Mandeep Mehta, Group Chief Financial Officer at PB Fintech Pvt Ltd, discussed the impact of Gen AI, whether it's a fad or already influential. Having dealt with heavy volumes and implemented extensive automation, he highlights the different layers of automation in finance, from efficiency-driven, experience-improving, to decision-making support. However, decision-support models are not refined enough. He acknowledged challenges, such as replicating past results, and mentioned the practical hurdles to achieving seamless interaction with automation. "The entire ecosystem, comprising staff, supervisors, and auditors, has to be trained in terms of boundaries, reliability, and making sure that the quality is good”, he added. 

Rekha Talluri, CFO of India and South Asia, Microsoft expressed a perspective on the current state of AI, emphasising that we are at a tipping point in the era of AI, following the evolution of the internet and cloud technologies. She discussed how customers across various industries, including finance, are leveraging AI. Gen AI helps simplify and automate tasks such as tracking interactions with customers, drafting emails, providing recommended actions, and quickly summarising information for tasks like earnings releases and competitor analysis. “AI is not just a buzzword. It's just a matter of time in terms of how we continue to evolve this further in the country. We are still in the driver's seat, and AI is a copilot to assist you to be a lot more efficient, a lot more productive, and to enable things right”, she added. 

Neeraj Khetan, CFO, of EY LLP, discussed their investment in AI, particularly their language model, and the comprehensive involvement of their organisation in AI initiatives in their finance function, particularly in the development and implementation of customer experience chatbots. He points out that the full potential of general AI will take time to realise, raising concerns about risk management, ethical considerations, and privacy issues.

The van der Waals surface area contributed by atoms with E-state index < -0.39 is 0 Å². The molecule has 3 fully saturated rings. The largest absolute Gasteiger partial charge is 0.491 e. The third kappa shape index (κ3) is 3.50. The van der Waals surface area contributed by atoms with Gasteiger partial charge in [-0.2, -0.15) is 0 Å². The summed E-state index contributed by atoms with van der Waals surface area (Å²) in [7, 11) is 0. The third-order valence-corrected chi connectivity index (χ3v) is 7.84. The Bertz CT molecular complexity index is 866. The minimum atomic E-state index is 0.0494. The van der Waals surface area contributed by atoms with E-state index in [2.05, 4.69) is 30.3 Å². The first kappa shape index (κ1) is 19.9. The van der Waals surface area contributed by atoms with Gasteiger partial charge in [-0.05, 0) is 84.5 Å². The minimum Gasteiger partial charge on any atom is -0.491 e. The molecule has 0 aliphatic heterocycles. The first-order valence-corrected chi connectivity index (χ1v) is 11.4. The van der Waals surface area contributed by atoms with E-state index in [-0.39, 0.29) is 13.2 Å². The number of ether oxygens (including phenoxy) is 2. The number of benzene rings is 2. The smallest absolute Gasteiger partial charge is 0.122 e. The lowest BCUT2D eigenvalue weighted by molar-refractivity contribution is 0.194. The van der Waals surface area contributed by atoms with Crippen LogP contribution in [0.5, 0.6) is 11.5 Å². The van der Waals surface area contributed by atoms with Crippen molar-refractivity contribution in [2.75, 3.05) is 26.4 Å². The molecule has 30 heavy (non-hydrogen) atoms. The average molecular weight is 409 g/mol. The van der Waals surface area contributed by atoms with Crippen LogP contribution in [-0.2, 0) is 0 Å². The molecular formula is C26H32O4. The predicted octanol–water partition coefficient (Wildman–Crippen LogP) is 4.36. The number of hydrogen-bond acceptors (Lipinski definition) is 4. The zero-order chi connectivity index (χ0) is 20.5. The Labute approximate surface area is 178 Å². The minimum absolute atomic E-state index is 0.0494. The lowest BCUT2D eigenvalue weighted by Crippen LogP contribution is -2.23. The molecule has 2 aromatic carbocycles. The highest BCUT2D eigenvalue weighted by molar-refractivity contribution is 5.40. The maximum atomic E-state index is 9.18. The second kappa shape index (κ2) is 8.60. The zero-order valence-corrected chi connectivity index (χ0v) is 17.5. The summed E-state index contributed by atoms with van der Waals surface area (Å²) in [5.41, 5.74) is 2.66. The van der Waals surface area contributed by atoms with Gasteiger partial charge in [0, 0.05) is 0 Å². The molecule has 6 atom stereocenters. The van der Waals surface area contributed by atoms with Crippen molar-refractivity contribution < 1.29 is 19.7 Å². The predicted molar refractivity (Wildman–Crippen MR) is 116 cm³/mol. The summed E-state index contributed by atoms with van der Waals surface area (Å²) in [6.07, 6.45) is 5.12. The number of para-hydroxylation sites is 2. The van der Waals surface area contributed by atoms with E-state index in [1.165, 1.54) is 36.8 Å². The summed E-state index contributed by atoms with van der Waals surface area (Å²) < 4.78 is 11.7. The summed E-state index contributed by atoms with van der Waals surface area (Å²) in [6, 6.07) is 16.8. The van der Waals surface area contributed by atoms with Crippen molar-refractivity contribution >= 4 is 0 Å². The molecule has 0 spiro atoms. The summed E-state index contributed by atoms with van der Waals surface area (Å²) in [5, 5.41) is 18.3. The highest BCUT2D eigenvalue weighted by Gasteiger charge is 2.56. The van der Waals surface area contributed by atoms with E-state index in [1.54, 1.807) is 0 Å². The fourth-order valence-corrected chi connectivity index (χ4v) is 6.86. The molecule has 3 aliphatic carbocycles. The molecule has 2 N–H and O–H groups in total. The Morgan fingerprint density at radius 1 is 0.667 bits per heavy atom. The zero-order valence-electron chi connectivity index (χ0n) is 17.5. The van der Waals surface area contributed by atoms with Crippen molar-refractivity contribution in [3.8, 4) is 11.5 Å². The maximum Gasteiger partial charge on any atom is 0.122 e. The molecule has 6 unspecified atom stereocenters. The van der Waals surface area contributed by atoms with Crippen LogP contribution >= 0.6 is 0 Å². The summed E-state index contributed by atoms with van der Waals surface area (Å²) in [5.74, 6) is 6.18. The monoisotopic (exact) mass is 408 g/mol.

He examines the transition from AI being seen as a black box to the transparency provided by generative AI; therefore, the inclusion of explainable AI is noteworthy. He emphasises how critical it is to be able to reflect on oneself and comprehend how AI systems make decisions to foster trust, particularly in contrast to previous ideas of AI as a mysterious black box. He is optimistic about changing things and believes that explainable AI has the potential to increase people's confidence in AI systems. 

Golden Glue for Complex Compliance 

The finance departments face dynamic challenges and ever-evolving regulations requiring a significant workload to ensure businesses' adherence. Dr. Sanjeev Kumar Singhal, Central Council Member, ICAI, 2019-2025, and founder, CA Parivaar, highlighted the opportunity for organizational enhancement through best practices to streamline compliance efforts. He acknowledges the growing complexities CFOs encounter with various laws and regulations.  Discussing the new regulations such as ESG, reporting, digital assurance, and the EU AI act, he underscores the relevance of risk management, ethical considerations in education, and the necessity for businesses to embrace technological integration. "It is imperative that you have proactive compliance management and a lot of professionals in technology to help ease their job. But the final responsibility will lie with human beings,” he added.  

Nikhil Kamat, Business Director, Accounts Payable Automation, SAP, focused on the role of technology for Accounts Payable Automation. He addressed the challenges faced in processing invoices, including compliance with GST, input tax credit, MSME vendor payment timelines, and potential cash flow impacts. The imbalance in transactional communication between the government, the business, and the vendor is highlighted. The SAP solution proposed is through the introduction of "golden glue," a technology-driven meeting point for stakeholders to validate, in real-time, GST and Input tax credit compliance. He details the components of this solution, including a vendor portal, paper invoice processing, and a GST reconciliation cockpit including a vendor rating system on GST compliance trends for a vendor.